We are in the middle of an intense debate about corporate accountability and purpose. 2019 was – to borrow a quote from a recent FT article – “the year capitalism went cuddly”. The convergence of multiple factors – the long shadow of the Great Recession, a series of high-profile scandals, the existential challenge to “business as usual” posed by climate change, and the demands being made by increasingly outspoken millennials – has led to intense debate about corporate accountability and purpose.
A rising tide of activism, regulation and litigation is putting directors at the centre of this debate. Directors are facing challenges from at least four directions:
1. A re-imagining of shareholder value. Cyrus Taraporavela, the CEO of State Street Global Advisors (SSGA), wrote in his January 2020 letter that “shareholder value is increasingly being driven by issues such as climate change, labor practices, and consumer product safety”. This echoes BlackRock CEO Larry Fink’s recent call for an “accountable and transparent capitalism”, particularly focused on issues of sustainability. Similarly, the new UK FRC Stewardship Code, effective from 1 January 2020, notes that “environmental, particularly climate change, and social factors, in addition to governance have become material issues for investors to consider”.
2. Demands for greater transparency through enhanced corporate disclosures. 2020/2021 is the first year that amendments to the Companies Act in 2018 designed to improve corporate governance will bite. This includes the first mandatory reporting of the executive pay gap. There is also growing support for the Taskforce on Climate-related Financial Disclosures and it is likely only a matter of time before some form of climate-related disclosures becomes mandatory. The Brydon Report on Audit, published shortly before Christmas, calls for a new “Public Interest Statement” in which directors set out “how they view the company’s legal, financial, social and environmental responsibilities to the public interest”.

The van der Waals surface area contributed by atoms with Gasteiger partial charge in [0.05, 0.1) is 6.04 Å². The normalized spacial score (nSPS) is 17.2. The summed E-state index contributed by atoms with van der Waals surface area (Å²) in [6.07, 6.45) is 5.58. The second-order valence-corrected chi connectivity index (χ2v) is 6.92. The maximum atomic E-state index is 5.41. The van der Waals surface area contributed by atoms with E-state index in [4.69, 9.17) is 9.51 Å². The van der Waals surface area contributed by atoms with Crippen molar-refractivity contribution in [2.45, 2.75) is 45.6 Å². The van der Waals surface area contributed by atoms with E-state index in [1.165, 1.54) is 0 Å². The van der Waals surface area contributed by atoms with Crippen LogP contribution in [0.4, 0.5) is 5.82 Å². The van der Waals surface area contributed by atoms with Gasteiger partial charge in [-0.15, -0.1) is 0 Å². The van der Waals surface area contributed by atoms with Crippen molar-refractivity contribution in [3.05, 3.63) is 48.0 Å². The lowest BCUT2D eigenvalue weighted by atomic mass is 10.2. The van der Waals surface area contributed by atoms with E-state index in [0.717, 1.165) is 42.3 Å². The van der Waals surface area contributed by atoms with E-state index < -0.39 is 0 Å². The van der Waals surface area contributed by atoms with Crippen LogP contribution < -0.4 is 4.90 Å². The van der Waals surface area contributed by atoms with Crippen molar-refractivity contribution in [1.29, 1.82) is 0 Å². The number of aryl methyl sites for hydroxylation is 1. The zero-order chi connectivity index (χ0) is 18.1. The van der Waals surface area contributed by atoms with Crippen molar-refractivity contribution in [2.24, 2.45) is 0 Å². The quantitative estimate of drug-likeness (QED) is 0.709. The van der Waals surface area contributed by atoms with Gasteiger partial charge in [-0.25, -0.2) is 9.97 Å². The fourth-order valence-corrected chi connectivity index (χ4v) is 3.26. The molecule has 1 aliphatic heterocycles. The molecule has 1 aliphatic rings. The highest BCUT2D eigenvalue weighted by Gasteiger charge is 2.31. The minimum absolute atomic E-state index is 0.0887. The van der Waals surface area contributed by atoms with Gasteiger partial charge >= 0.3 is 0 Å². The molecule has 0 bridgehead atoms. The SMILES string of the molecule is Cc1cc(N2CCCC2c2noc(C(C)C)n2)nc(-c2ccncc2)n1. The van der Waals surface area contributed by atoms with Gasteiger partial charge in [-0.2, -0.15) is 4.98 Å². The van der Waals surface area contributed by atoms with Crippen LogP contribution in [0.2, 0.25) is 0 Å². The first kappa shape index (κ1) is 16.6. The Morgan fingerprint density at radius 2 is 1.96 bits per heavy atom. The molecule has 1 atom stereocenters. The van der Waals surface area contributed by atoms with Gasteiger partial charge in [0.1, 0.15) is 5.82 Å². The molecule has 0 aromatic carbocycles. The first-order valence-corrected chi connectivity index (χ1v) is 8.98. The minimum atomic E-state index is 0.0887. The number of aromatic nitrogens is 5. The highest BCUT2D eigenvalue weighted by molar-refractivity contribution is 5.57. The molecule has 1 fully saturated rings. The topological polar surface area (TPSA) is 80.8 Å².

3. Climate litigation is intensifying – and using innovative techniques to foster public engagement. Climate change has risen to the top of the corporate agenda. Not only has climate-related litigation against private companies increased significantly in the past five years: climate-related challenges to government actions are also using new ammunition that will ricochet into board rooms sooner or later:
- Yesterday, in a landmark decision, the Court of Appeal ruled that the British Government had a duty to take into account the Paris Climate Agreement when considering the expansion of Heathrow Airport, but had failed to do so.
- This comes only a few months after the Dutch Supreme Court ruling in Urgenda, which established for the first time that a government has a duty, under the European Convention on Human Rights, to reduce emissions. Urgenda was also particularly noteworthy for its use of an innovative political advocacy strategy – including “crowdpleading” legal arguments from the broader Dutch public – which could be applied to a range of actions to increase public engagement with relatively technical legal arguments.
As we see more cases like this, and stakeholder engagement with the energy transition increases, pressure on governments and regulators to act will intensify. Boards will need to be ready to respond to that increase in intensity.
4. Sharpening legislation to deter corporate misconduct. In the wake of high-profile scandals, we are seeing calls to hold individuals to account when things go wrong. Calls for the introduction of US Sarbanes-Oxley style attestations to combat fraud are growing – the Brydon Report suggests the UK government give it “serious consideration”, building on the recommendations of Sir John Kingman in his report a year earlier. In a similar vein, the draft Pensions Bill introduces possible criminal sanctions for decisions taken that detrimentally impact a UK defined benefit pension scheme.
Navigating this rising tide is likely to be a central challenge of the next decade. These developments engage directors’ existing duties – particularly their section 172 Companies Act duty to promote the success of the company for the benefit of its members as a whole while having regard to a range of stakeholder factors (including employees’ interests and the company’s environmental impact) and their section 174 duty to exercise reasonable care, skill and diligence.
- Increasing emphasis is being placed on the section 172 stakeholder factors. This year will see the first mandatory reporting of a “section 172(1) statement” explaining how directors have had regard to stakeholder factors. Contemporary understanding of those stakeholder factors and their importance is evolving too. Considering a company’s environmental impact, or its employees’ interests, is likely to be a qualitatively different undertaking today, in 2020, than it was in 2006 when the Companies Act was enacted.
- At the same time, the objective element of the section 174 duty is evolving – as social norms change, so too do the expectations of what amounts to “reasonable care, skill and diligence”.
Directors who respond effectively to these changes – integrating these developments into the performance of their duties and responding to demands for a more nuanced understanding of shareholder value and corporate purpose – will be able to navigate their companies to higher ground in what is likely to be another decade of intense change.